Christopher Beanland explores the underrated appeal of these palaces of pen-pushing
Human skull discovery in Israel proves humans lived side-by-side with Neanderthals

Human skull discovery in Israel proves humans lived side-by-side with Neanderthals

Scientists unearthed the cranial fragments from Manot Cave in West Galilee
World War Z author Max Brooks honours WW1's Harlem Hellfighters in new graphic novel

Max Brooks honours Harlem Hellfighters

The author talks about race, legacy and his Will Smith film option to Tim Walker
Why the league system no longer measures up

League system no longer measures up

Jon Coles, former head of standards at the Department of Education, used to be in charge of school performance rankings. He explains how he would reform the system
Valentine's Day cards: 5 best online card shops

Don't leave it to the petrol station: The best online card shops for Valentine's Day

Can't find a card you like on the high street? Try one of these sites for individual, personalised options, whatever your taste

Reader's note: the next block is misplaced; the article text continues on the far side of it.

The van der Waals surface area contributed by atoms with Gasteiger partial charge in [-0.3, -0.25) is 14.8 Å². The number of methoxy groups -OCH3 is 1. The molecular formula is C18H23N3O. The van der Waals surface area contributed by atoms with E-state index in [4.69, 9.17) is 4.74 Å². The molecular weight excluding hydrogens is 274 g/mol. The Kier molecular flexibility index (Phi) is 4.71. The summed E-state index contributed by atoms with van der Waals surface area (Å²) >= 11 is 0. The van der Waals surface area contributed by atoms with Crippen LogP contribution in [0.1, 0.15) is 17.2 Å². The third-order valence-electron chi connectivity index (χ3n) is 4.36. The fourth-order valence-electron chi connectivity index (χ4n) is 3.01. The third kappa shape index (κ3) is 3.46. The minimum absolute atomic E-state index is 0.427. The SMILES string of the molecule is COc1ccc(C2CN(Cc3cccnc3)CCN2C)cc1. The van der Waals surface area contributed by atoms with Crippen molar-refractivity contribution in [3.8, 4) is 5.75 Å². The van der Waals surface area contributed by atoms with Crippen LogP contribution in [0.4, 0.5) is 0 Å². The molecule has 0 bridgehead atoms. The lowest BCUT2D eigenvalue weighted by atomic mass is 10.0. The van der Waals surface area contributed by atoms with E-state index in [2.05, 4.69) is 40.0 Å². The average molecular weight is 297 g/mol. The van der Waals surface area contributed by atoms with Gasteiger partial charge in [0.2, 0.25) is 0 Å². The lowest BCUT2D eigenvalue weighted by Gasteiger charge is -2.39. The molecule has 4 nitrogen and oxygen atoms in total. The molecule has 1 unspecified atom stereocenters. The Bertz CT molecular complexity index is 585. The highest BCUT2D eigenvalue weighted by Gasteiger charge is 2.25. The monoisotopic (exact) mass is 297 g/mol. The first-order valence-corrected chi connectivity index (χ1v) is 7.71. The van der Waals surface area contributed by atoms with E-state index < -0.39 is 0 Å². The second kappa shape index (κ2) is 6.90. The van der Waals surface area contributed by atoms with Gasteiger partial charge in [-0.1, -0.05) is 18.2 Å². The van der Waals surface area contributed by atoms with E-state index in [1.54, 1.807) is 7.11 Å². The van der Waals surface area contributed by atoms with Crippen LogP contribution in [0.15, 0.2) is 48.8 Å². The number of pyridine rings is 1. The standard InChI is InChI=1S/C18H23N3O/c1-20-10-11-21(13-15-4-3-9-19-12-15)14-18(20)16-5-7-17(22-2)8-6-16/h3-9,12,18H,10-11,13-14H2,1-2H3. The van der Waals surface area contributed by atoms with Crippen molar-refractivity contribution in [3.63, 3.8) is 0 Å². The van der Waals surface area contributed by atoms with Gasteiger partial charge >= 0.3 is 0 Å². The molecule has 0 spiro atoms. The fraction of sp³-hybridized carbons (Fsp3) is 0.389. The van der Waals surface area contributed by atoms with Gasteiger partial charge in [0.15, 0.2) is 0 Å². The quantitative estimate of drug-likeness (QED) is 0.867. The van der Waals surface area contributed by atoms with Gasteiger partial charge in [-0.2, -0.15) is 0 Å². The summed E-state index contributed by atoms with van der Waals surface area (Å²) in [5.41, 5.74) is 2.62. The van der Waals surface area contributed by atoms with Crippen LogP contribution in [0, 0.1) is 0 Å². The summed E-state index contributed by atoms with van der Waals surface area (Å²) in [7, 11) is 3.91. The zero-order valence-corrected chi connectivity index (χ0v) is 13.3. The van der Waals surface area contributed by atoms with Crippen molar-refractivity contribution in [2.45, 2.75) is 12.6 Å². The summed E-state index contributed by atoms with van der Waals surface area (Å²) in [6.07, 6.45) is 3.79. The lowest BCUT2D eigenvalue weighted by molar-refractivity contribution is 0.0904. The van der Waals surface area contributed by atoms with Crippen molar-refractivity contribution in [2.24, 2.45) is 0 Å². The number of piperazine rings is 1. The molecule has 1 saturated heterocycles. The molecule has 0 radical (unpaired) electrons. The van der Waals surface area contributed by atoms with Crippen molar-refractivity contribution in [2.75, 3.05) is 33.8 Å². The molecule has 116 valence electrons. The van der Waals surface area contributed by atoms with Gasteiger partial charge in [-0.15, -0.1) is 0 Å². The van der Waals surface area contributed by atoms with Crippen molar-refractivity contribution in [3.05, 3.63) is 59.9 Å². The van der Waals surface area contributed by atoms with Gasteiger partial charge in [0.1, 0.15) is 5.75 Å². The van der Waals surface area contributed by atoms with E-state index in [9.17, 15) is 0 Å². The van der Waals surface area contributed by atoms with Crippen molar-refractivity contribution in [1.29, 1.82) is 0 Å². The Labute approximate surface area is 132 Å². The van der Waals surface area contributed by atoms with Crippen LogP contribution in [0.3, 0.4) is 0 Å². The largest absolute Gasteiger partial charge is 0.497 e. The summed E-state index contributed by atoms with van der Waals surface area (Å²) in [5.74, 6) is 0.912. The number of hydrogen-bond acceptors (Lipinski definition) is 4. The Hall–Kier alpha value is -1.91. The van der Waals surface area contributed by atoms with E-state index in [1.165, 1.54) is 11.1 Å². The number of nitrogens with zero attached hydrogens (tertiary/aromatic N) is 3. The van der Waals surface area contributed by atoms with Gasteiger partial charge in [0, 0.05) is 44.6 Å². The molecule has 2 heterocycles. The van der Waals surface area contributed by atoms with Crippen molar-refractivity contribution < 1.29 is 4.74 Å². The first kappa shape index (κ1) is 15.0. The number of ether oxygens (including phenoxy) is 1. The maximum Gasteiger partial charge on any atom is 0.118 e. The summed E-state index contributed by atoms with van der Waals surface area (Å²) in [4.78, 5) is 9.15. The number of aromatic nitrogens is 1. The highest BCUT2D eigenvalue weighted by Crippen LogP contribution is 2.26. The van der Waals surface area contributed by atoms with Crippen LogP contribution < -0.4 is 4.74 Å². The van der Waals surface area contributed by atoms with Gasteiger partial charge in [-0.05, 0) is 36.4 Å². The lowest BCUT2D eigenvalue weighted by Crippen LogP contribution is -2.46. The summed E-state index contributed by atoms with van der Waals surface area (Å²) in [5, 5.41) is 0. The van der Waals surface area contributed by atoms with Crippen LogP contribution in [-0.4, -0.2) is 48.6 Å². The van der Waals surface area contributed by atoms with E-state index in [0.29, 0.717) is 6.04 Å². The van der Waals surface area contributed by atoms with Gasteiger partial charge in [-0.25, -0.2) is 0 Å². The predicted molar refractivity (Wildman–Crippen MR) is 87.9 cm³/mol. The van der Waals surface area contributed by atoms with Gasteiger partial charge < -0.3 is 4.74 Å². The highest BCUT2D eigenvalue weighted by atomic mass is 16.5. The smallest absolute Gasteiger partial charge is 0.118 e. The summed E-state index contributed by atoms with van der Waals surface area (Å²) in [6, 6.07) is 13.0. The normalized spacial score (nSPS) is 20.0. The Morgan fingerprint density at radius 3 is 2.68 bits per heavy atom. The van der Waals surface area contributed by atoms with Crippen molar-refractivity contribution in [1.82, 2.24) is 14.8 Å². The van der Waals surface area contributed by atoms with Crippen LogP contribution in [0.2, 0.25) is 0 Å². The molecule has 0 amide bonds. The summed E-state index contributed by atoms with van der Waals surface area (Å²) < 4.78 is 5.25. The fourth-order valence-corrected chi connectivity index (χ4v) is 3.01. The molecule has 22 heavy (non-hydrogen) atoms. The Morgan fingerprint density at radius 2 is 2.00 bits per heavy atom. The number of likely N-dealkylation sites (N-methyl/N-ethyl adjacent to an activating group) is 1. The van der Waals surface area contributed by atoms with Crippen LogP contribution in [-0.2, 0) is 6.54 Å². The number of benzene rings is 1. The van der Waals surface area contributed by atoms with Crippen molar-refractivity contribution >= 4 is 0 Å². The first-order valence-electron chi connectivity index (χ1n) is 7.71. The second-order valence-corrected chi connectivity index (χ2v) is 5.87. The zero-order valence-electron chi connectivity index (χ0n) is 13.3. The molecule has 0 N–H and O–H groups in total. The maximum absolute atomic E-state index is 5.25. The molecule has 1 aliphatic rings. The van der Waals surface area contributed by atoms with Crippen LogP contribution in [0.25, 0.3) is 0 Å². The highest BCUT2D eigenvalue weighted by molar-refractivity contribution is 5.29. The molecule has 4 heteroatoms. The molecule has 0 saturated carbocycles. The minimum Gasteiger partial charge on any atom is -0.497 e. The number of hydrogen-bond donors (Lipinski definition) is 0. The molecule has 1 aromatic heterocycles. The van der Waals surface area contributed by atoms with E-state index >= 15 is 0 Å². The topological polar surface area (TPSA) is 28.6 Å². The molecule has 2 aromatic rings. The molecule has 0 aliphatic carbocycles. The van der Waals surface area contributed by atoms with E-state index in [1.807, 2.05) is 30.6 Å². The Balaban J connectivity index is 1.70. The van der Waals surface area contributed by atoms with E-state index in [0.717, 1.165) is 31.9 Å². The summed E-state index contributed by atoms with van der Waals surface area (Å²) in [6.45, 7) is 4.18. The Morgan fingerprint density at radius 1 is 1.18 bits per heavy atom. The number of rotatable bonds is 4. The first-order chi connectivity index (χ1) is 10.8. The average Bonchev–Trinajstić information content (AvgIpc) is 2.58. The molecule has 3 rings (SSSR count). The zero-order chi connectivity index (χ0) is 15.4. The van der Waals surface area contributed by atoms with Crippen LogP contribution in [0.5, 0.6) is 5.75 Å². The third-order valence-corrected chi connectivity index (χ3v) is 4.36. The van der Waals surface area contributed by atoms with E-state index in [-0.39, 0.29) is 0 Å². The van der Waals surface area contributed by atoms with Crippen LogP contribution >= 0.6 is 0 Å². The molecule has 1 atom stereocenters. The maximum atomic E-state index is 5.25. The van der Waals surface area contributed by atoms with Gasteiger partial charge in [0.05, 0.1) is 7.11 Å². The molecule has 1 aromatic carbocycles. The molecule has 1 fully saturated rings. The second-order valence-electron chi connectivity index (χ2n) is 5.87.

Diego Costa: Devil in blue who upsets defences is a reminder of what Liverpool have lost

Devil in blue Costa is a reminder of what Liverpool have lost

The Reds are desperately missing Luis Suarez, says Ian Herbert
Ashley Giles: 'I'll watch England – but not as a fan'

Ashley Giles: 'I'll watch England – but not as a fan'

Former one-day coach says he will ‘observe’ their World Cup games – but ‘won’t be jumping up and down’
Greece elections: In times like these, the EU has far more dangerous adversaries than Syriza

Greece elections

In times like these, the EU has far more dangerous adversaries than Syriza, says Patrick Cockburn
Holocaust Memorial Day: Nazi victims remembered as spectre of prejudice reappears

Holocaust Memorial Day

Nazi victims remembered as spectre of prejudice reappears over Europe
Fortitude and the Arctic attraction: Our fascination with the last great wilderness

Magnetic north

The Arctic has always exerted a pull, from Greek myth to new thriller Fortitude. Gerard Gilbert considers what's behind our fascination with the last great wilderness